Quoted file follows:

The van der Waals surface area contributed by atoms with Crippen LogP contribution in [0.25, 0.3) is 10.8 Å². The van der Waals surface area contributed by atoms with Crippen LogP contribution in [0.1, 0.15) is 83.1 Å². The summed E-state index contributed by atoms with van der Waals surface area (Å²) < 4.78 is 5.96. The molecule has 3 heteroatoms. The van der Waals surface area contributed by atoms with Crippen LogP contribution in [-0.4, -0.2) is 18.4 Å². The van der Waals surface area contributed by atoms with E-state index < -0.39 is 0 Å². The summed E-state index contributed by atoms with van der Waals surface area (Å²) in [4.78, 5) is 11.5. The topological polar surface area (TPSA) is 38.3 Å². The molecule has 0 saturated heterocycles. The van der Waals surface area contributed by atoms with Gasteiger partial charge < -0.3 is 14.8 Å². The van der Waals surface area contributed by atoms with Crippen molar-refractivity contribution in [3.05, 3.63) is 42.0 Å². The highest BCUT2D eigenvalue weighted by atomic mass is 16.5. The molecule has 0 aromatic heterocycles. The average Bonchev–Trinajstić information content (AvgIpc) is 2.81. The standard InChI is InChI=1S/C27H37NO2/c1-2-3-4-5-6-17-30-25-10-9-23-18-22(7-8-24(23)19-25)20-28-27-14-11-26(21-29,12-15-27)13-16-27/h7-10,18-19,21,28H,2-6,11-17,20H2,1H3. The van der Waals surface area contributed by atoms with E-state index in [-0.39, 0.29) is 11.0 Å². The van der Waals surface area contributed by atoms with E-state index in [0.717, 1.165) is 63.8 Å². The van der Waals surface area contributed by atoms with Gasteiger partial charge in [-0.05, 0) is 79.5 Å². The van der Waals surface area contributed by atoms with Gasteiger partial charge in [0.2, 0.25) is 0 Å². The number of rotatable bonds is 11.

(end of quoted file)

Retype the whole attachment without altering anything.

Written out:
The van der Waals surface area contributed by atoms with Crippen LogP contribution in [0.25, 0.3) is 10.8 Å². The van der Waals surface area contributed by atoms with Crippen LogP contribution in [0.1, 0.15) is 83.1 Å². The summed E-state index contributed by atoms with van der Waals surface area (Å²) < 4.78 is 5.96. The molecule has 3 heteroatoms. The van der Waals surface area contributed by atoms with Crippen LogP contribution in [-0.4, -0.2) is 18.4 Å². The van der Waals surface area contributed by atoms with E-state index < -0.39 is 0 Å². The summed E-state index contributed by atoms with van der Waals surface area (Å²) in [4.78, 5) is 11.5. The topological polar surface area (TPSA) is 38.3 Å². The molecule has 0 saturated heterocycles. The van der Waals surface area contributed by atoms with Gasteiger partial charge < -0.3 is 14.8 Å². The van der Waals surface area contributed by atoms with Crippen molar-refractivity contribution in [3.05, 3.63) is 42.0 Å². The highest BCUT2D eigenvalue weighted by atomic mass is 16.5. The molecule has 0 aromatic heterocycles. The average Bonchev–Trinajstić information content (AvgIpc) is 2.81. The standard InChI is InChI=1S/C27H37NO2/c1-2-3-4-5-6-17-30-25-10-9-23-18-22(7-8-24(23)19-25)20-28-27-14-11-26(21-29,12-15-27)13-16-27/h7-10,18-19,21,28H,2-6,11-17,20H2,1H3. The van der Waals surface area contributed by atoms with E-state index in [-0.39, 0.29) is 11.0 Å². The van der Waals surface area contributed by atoms with E-state index in [0.717, 1.165) is 63.8 Å². The van der Waals surface area contributed by atoms with Gasteiger partial charge in [-0.05, 0) is 79.5 Å². The van der Waals surface area contributed by atoms with Gasteiger partial charge in [0.2, 0.25) is 0 Å². The number of rotatable bonds is 11.